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Josh Storer

"The Boss", ParadeMaker Clothing & Carnage

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ParadeMaker

Name & Location: Josh Storer, Fort Lauderdale, FL

Brand Name: ParadeMaker

Slogan: High Quality Nonsense

Mission Statement: Born out of a search for joy and a distaste for the profound; ParadeMaker (by design) is an attention whore, a distraction, a mess and a message. A reminder that serenity and order have no context without excitement and confusion. And it is with that in mind, that we aim to share the message of a new beauty with the world: the beauty of nonsense. 

Adaptibilty Video:  http://www.youtube.com/watch?v=Y7fMT_gyriI&feature=youtu.be

Logo:

  • Wordmark-




  • Icon-



  • Full Logo (wordmark + icon)





Logo Applications ("insitu"): 

  • Logo on pins-

  • Logo on businesscards/billboard

  • Logo on t-shirt at different sizes

  • Billboard for new line with logo

Collection CADS: Origins of Trouble Line 

Branded Car: 

Process Work: 

  • Brand Beginnings: I decided to start ParadeMaker a few years ago while I was still in college. At the time I was working as a designer and working towards a degree in design. All the projects I was undertaking at the time weren't really giving me the type of creative fix I was looking for when I got into design in the first place. I didn't get into design because I was some kid that was good with computers and that liked to geek out over typefaces. I got into design because I was a kid who at 11 would steal his older brother's punk rock CD's and hope his parents didn't find out, a kid who fell in love with skateboarding at 14 and is still just as obsessed now as a 29 year old man child, and a kid who at 16 started taking pictures with his mom's 1980's Minolta and knew he wanted to make art ever since. So when I had the chance, I bought my own screenprinting equiptment and went to work on learning how to print and designing the type of stuff I really wanted to.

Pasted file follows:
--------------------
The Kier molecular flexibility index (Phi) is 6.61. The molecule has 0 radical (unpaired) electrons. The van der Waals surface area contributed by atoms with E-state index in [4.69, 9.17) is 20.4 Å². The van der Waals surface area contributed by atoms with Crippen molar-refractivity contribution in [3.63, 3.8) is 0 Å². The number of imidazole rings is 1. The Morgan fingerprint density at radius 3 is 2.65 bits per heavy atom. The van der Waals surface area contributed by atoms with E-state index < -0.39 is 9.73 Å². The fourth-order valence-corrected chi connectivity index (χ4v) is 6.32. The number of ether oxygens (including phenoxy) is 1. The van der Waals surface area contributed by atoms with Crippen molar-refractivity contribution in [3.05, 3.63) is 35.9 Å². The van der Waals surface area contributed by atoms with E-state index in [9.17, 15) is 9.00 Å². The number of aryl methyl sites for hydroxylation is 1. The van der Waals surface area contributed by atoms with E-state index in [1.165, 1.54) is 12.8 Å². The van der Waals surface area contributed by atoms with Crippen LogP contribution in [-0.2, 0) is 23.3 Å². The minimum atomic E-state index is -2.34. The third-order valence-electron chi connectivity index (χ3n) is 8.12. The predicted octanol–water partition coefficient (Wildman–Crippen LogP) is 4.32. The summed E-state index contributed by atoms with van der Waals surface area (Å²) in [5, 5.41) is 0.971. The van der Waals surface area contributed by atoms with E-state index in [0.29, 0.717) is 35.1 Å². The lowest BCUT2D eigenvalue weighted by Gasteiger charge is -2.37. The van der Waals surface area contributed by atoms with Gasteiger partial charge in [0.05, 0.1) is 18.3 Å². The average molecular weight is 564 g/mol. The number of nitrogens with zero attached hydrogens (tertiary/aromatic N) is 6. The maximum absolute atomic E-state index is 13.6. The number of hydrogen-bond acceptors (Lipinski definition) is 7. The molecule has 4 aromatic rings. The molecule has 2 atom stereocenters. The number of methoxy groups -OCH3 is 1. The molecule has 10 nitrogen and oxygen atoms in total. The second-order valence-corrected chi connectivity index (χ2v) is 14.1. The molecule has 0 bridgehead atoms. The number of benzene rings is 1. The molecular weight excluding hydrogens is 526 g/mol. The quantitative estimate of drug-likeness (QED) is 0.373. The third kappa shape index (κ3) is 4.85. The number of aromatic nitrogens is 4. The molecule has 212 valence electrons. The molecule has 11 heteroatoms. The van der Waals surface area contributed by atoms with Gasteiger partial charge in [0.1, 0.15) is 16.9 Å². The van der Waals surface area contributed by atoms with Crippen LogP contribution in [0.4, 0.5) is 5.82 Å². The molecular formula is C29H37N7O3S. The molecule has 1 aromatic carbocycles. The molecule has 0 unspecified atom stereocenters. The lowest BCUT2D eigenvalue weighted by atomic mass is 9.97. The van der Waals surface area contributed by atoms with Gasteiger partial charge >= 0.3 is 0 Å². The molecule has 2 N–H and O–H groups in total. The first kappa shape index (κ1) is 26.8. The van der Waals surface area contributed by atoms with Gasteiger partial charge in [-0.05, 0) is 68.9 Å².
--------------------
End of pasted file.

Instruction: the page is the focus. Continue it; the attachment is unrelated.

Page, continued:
• About The Brand Name "ParadeMaker": The name ParadeMaker was never settled upon because it sounded super cool or fresh or whatever, but because it reflected the goal I try to keep in mind with every design. That goal is to get people's attention and to solisit an actual response. Like a parade it should be practically unavoidable, and draw people in whether they want to be or not. Loved, laughed at, or hated it doesn't matter as long as it's not glossed over.

    Aside from fitting with the brand's message, ParadeMaker was designed to be unique as a name alone. Instead of riding on the cool factor of an already existing word or phrase, I wanted to have a name I could own and shape the meaning of moving forward. Since settling on "ParadeMaker" I have been able to do just that. That's why the website is simply parademaker.comand if you google "ParadeMaker", you'll see link after link directed towards the brand and hardly anything else. 





  • About The Slogan: "High Quality Nonsense" is a reflection of the content of the design and the level of the product. It is meant to communicate a brand that focuses on design that can be stupid  but make a commentary at the same time. The "high quality" also reflects my goal of provide high qaulity products as far as materials and production go.